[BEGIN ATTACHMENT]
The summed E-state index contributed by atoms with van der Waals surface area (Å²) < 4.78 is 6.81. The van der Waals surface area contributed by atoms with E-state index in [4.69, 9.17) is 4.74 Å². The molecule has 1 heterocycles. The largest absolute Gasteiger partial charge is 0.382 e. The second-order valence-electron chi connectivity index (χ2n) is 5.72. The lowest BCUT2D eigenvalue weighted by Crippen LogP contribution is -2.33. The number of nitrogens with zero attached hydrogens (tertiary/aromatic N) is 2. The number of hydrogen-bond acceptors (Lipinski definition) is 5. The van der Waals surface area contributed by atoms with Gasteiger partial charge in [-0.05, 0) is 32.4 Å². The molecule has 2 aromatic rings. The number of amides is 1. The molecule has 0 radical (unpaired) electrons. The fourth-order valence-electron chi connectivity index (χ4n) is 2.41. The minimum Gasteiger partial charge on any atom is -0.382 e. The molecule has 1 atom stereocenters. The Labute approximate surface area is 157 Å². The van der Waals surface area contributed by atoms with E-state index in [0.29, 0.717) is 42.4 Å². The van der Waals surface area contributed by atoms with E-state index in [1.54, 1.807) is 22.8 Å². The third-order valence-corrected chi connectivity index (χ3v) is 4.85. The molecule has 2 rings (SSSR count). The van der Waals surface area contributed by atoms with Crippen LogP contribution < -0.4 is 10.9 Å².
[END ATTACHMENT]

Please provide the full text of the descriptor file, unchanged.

The summed E-state index contributed by atoms with van der Waals surface area (Å²) < 4.78 is 6.81. The van der Waals surface area contributed by atoms with E-state index in [4.69, 9.17) is 4.74 Å². The molecule has 1 heterocycles. The largest absolute Gasteiger partial charge is 0.382 e. The second-order valence-electron chi connectivity index (χ2n) is 5.72. The lowest BCUT2D eigenvalue weighted by Crippen LogP contribution is -2.33. The number of nitrogens with zero attached hydrogens (tertiary/aromatic N) is 2. The number of hydrogen-bond acceptors (Lipinski definition) is 5. The van der Waals surface area contributed by atoms with Gasteiger partial charge in [-0.05, 0) is 32.4 Å². The molecule has 2 aromatic rings. The number of amides is 1. The molecule has 0 radical (unpaired) electrons. The fourth-order valence-electron chi connectivity index (χ4n) is 2.41. The minimum Gasteiger partial charge on any atom is -0.382 e. The molecule has 1 atom stereocenters. The Labute approximate surface area is 157 Å². The van der Waals surface area contributed by atoms with E-state index in [0.29, 0.717) is 42.4 Å². The van der Waals surface area contributed by atoms with E-state index in [1.54, 1.807) is 22.8 Å². The third-order valence-corrected chi connectivity index (χ3v) is 4.85. The molecule has 2 rings (SSSR count). The van der Waals surface area contributed by atoms with Crippen LogP contribution < -0.4 is 10.9 Å².